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In his article, “Analysis: Splinter Cell: Conviction and Moral Quandaries,” which I caught over at Gamasutra, journalist Fraser McMillan wrestles with the bloody new direction that Sam Fisher has taken in the newest Splinter Cell game. I know what he’s talking about. Sam Fisher has become either callous or outright bloodthirsty.

Back in the series’ third installment (my favorite), Chaos Theory, Sam Fisher was met time and again with the choice of whether or not to kill the thugs, mercenaries, and other armed guards he encountered on his missions. As I wrote about years ago in an article for The Escapist, “Magic Words,” Chaos Theory is constantly providing you with human context for the AI characters that Sam Fisher is up against. It uses dialogue to turn pixels into character sketches — the enemy yields, the enemy argues, the enemy pleads for its life — and the effect is a constant quandary: do you kill this enemy that you could neutralize just as well non-lethally?

Killing was often easier, often faster, but it wasn’t necessarily Sam Fisher’s way. Sam Fisher was about subtlety and precision, about getting things done through guile and stealth that other, lesser agents would do through brute force alone.

Or, at least, my Sam Fisher was. The many choices you make throughout Chaos Theory are rather like a character-creation routine, sort of like a feature-length version of the character-creation decisions you make early on in Fallout 3 to define your character. My Sam Fisher, in Chaos Theory, grabbed guys into sleeper holds, interrogated them, and then knocked them out. Your Sam Fisher might have silenced enemies with a suppressed pistol shot to the head. Over time, all those kill/spare switch-flips add up to describe a complex character, dangerous but perhaps merciful, wryly superior and with a grim sense of humor. Or they might add up to be just a flat, murderous operative. We were personifying Sam with each pull of the trigger.

And the trigger was key. In Chaos Theory, when you grabbed a dude to interrogate him, you had two choices at the end of it: Kill or Knock Out. (Notice how Let Him Go was not an option.) Push one button and this talkative thug died. Push another and he lived. Whatever you pressed added another pencil stroke to Sam Fisher’s character sketch.

Sam Fisher: Killer

Sam Fisher: Killer

I was only able to play about a little bit of Conviction, plus the demo, before my Xbox died (the same day the game came in), but even in just a level or so of play it was clear that the character we control in this new game is different from the one I built through play back in Chaos Theory. Now, when Sam ends up near an enemy, the only options that come up on screen are kill options. (You can use enemies as human shields, but that just draws out their death.) The mark-and-execute ability that I wrote about before always results in death. When you end up hanging outside an open window near a vulnerable enemy, the button doesn’t say Neutralize, it says “Press B to Kill.”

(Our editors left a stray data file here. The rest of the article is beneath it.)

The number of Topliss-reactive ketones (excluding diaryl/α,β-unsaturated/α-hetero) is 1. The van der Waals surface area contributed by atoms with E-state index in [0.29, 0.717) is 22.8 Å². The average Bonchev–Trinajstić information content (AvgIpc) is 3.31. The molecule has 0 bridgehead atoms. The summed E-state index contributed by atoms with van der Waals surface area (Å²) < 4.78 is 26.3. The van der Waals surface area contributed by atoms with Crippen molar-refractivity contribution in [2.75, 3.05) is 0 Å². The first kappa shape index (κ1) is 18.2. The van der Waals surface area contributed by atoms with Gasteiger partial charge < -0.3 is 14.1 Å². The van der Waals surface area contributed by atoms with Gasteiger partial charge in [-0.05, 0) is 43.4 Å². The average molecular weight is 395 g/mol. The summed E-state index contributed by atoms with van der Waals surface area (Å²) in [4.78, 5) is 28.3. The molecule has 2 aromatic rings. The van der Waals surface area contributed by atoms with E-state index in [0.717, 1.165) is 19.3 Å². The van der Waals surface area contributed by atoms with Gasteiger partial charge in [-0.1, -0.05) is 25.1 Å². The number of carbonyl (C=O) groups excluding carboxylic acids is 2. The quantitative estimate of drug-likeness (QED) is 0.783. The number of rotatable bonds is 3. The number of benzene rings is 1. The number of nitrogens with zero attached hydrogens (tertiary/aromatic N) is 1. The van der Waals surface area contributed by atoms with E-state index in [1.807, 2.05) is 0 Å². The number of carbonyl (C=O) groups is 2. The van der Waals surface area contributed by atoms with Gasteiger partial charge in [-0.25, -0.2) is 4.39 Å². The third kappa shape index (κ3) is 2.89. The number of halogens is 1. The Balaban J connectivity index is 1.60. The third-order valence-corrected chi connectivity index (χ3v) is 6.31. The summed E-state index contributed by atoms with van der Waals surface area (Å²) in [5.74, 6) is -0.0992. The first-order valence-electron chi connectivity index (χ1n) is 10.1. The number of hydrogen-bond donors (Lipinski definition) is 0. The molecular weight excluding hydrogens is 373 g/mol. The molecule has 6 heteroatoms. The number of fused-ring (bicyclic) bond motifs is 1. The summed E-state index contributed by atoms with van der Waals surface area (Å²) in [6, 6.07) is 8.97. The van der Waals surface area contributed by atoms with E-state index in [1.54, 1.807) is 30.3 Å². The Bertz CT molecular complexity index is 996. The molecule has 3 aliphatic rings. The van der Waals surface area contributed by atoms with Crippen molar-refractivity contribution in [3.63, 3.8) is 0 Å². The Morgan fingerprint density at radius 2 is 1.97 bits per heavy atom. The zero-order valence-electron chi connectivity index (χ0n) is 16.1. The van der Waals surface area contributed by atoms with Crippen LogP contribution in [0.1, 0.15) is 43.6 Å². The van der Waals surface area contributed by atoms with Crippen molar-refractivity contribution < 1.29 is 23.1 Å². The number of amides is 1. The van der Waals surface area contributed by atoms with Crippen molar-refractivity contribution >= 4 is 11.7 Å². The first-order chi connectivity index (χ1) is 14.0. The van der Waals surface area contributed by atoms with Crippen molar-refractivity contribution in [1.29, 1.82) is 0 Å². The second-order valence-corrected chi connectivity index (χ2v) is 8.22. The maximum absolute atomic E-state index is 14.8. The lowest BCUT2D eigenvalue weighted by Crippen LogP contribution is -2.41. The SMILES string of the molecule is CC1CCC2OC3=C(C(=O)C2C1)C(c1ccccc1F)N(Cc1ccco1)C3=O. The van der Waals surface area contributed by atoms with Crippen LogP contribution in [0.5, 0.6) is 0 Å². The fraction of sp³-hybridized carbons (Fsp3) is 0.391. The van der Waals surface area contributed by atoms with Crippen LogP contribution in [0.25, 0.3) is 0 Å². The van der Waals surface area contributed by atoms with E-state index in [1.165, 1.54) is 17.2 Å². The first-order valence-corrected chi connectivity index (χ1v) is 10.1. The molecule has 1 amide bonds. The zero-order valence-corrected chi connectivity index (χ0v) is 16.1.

This is a degree of murderousness that I’m not altogether comfortable with. The game seems to try to make it clear that these are all terrible people who would kill me if given the chance, but the Sam Fisher I constructed back in Chaos Theory, and sort of managed to maintain intellectually through the intervening Double Agent, wasn’t the kind who was out to Kill — it was, if anything, an unfortunate means to a vital end. The Sam Fisher of Conviction feels like he’s seeing the world through a red, psychopathic haze. The screen, like some indoctrination device, is constantly telling me: Kill. Kill. Kill. It’s a little unnerving.

I’ll grant that the story is set to turn Sam into a kind of antihero, and suggests that avenging the death of his daughter (with a big asterisk) explains why he’s become so callous. I worry that the game creators think this also exonerates him, as though one murder justifies countless others. For a game that seems influenced by the Bourne movies, it sure didn’t pay attention to what they were saying about murder.

If the goal is to create a struggle between me and the character, they’ve done a great job. I’m invested in Sam Fisher, but asking me to tactically plan and authorize his revenge killings sort of strains my relationship with him. Now, that’s fair game — we don’t have to like characters to watch their stories unfold, after all — but it’s taxing. And, troubling to me, I don’t think this meta-experiential notion of taxing the player’s relationship with the main character is what the designers were after. I think they wanted to turn Sam into a merciless badass — into a panther, as producer Maxime Beland said — and they didn’t care how many crudely sketched mercenary thugs died along the way.

But my Sam Fisher would have cared. Their Sam Fisher has displaced mine.